Bed bugs are a common problem across the globe. It is not only a problem in hotels and hospitals. Bed bugs can infest home and spread rapidly throughout all bedrooms in the house. An infestation is not just an issue with personal hygiene – bed bugs may infest even the cleanest of homes. A long vacation away from home may not get rid of these parasitic insects. Bed bugs are very resilient and can survive for even months without a blood meal. Fortunately it does not pose any serious medical threat, and can be easily prevented once eradicated from the home.
What are bed bugs?
Bed bugs (Cimex lectularius) are tiny wingless insects. It is considered to be parasitic because it is one of many insects that feeds on humans and other mammals. These tiny reddish-brown colored bugs are small, measuring between 1 to 7 millimeters in length. It is visible to the naked eye and should not be confused with ticks, lice or house dust mite (which is not visible to the naked eye). Bed bugs are an entirely different insect, although it may share characteristics with some of these other organisms, like feeding on the blood of humans and preferring to reside in the mattress.
Although bed bugs could be found in almost every part of the world, it was almost entirely eradicated in many developed countries a few decades ago. However, there has been a resurgence in the tiny parasites which is most likely linked to international travel. In fact bed bugs are rapidly becoming a problem in developed nations in North America, Europe and the United Kingdom. Apart from global travel patterns, the other problem is that bed bugs cannot be easily eradicated without professional extermination and have become resistant to common insecticides.
Habitat and Spread
Most people think that bed bugs infest an area due to poor hygiene. It is also often thought that bed bugs only live in a mattress as they cannot travel far beyond their preferred feeding area on their own. It is sometimes believed that bed bugs may stay attached to humans in order to travel from one place to another. All of these statements are incorrect.
Here are some facts about bed bugs:
- A bed bug infestation can occur even in the most well kept of homes. However, it is more common in hotels, hospitals and other facilities that are frequented by visitors who stay for short periods. Bed bugs are often picked up from these locations and brought home in luggage and clothing.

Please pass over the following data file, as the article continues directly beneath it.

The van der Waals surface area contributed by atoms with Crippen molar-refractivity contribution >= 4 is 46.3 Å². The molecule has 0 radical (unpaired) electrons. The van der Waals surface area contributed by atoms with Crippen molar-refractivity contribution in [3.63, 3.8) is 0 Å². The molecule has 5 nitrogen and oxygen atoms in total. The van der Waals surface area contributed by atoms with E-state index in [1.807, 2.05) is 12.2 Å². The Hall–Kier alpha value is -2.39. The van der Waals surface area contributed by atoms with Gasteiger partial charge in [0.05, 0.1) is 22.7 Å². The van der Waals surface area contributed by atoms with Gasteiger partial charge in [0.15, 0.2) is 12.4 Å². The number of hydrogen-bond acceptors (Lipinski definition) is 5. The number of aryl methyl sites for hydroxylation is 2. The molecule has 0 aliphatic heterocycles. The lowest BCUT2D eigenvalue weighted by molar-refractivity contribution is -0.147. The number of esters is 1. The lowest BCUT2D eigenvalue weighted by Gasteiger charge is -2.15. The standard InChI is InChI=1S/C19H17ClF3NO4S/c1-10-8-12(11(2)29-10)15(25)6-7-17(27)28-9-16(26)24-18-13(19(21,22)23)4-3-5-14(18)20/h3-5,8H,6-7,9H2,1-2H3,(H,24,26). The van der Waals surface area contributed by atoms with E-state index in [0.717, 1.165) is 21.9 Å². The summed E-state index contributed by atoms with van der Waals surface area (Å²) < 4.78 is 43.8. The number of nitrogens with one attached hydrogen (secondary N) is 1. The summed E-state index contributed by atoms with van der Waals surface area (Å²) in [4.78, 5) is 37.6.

- Bed bugs prefer residing in sleeping areas but not only in the mattress. It can be found hiding within box springs, bed frames, headboards, in furniture seams, near baseboards in carpeted r00ms, under peeling paint and loose wallpaper, and even in electricity outlets and behind light switch plates.
- Bed bugs may feed on humans but do not reside on the human body. It can attach and travel on clothing and luggage but when it is not feeding, these insects prefer to reside in the areas mentioned above like the bed, walls and carpeting.
- Bed bugs may be small and lack wings but can travel quite fast and relatively far on their own. In a single night, a bed bug can cover as much as 100 feet on their own although they prefer living with 8 feet from where humans sleep.
There are different types of bed bugs, some of which have a preference for specific mammals. However, a bed bug that prefers feeding on mammals like birds and bats will readily feed on humans if the natural hosts are not present.
Signs and Symptoms
The signs and symptoms of bed bug bites are largely the same as that of other blood-feeding insects like ticks and mosquitoes. In fact bed bug bites are often mistaken for other insect bites. Unlike ticks and mosquitoes however, bed bugs do not spread infectious diseases from bacteria, viruses or protozoa in its saliva. The signs and symptoms of bed bug bites include:
- Itching at the site of the bite.
- Red raised spots with a darker red center.